Richard Malley

Dr. Malley was a panelist for the Forum’s discussions on Trust in Vaccines and Vaccinating Children.

Richard Malley is Senior Associate Physician in Medicine, Division of Infectious Diseases, Children’s Hospital Boston. His laboratory studies the acquired and innate immune responses to the common human pathogen, Streptococcus pneumoniae. A major area of interest of the laboratory is the development of alternatives to the expensive and serotype-dependent pneumococcal vaccines. Starting with the mucosal application of killed whole unencapsulated pneumococci, Dr. Malley and colleagues have identified a novel mechanism of immunity to pneumococcal colonization that may have important implications for the generation of immunity to this pathogen: the generation of specific IL-17A-producing CD4+ T cells that greatly reduce the duration and density of nasopharyngeal colonization. The Malley laboratory is working to further define this mechanism of protection. A related effort is also focused on the identification of novel B- and T- cell-dependent antigens, which may lead to novel vaccine candidates. With funding from PATH, and in collaboration with colleagues at Harvard T.H. Chan School of Public Health, Instituto Butantan in Brazil and University of Goteburg, Sweden, the Malley laboratory is pursuing the development of killed, whole cell vaccines for use in developing countries.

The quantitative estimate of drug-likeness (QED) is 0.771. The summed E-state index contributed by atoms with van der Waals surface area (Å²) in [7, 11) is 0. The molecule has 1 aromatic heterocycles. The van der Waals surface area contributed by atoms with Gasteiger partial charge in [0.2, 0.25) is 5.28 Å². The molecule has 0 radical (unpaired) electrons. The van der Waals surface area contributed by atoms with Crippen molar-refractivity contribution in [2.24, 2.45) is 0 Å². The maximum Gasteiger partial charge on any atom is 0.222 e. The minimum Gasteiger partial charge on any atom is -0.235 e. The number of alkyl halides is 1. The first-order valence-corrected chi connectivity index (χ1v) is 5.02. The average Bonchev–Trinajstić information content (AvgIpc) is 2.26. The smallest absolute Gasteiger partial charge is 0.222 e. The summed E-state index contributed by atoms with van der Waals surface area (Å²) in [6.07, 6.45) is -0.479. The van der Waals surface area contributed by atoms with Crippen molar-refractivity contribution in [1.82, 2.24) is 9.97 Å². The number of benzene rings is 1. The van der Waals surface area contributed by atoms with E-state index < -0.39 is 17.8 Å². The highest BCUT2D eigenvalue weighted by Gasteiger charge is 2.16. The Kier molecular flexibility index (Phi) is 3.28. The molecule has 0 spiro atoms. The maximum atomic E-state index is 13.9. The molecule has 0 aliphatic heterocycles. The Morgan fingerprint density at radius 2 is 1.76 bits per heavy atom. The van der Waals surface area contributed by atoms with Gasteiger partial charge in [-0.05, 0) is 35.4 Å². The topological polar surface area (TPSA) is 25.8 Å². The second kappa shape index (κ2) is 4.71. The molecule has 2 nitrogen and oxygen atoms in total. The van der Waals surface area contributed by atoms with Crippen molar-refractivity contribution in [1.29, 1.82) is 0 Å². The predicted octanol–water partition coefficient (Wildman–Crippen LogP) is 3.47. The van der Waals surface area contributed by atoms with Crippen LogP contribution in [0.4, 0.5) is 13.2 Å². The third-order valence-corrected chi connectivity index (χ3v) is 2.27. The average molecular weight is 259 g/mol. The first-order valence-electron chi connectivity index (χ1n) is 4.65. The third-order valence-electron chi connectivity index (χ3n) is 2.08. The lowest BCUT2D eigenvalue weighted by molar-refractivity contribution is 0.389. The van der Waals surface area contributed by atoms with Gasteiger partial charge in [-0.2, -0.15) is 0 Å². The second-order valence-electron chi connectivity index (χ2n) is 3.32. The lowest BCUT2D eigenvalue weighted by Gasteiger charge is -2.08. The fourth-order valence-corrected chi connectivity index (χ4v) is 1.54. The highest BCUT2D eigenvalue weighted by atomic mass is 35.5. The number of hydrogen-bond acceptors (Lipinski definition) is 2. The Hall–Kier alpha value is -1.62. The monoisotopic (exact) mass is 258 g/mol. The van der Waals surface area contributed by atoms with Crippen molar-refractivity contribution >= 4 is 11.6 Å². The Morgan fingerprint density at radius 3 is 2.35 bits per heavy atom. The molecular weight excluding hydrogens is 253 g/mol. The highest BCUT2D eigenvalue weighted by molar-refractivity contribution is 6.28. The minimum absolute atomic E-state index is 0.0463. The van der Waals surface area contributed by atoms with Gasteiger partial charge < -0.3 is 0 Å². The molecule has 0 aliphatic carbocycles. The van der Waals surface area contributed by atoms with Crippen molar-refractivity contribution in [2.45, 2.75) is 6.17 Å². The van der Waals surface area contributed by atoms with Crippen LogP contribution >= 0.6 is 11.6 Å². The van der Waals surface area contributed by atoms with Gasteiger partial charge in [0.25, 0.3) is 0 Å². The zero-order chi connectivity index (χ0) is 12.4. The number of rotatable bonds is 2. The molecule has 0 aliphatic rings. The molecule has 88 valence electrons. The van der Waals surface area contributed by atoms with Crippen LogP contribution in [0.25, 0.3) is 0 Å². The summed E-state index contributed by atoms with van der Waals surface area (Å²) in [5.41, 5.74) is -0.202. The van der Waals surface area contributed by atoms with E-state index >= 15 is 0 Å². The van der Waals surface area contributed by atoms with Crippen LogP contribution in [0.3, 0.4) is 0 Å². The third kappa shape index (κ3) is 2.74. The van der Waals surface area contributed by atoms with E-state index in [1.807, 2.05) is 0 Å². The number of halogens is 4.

Another area of interest concerns the interplay between acquired and innate immunity to the pneumococcus. Data from the Malley laboratory show that the recognition of an important toxin of pneumococci–the cholesterol-dependent cytolysin pneumolysin– occurs via Toll-like receptor 4 (TLR4). More recent data have focused on another component of pneumococcus that potently activates TLR2. Further studies are being performed to determine the specific pathways that are involved in the TLR4- and TLR2-mediated pro-inflammatory activities of these two pneumococcal antigens, the role of these interactions in the development of acquired immunity to pneumococcus, and the possibility of developing novel adjuvants based on these molecules.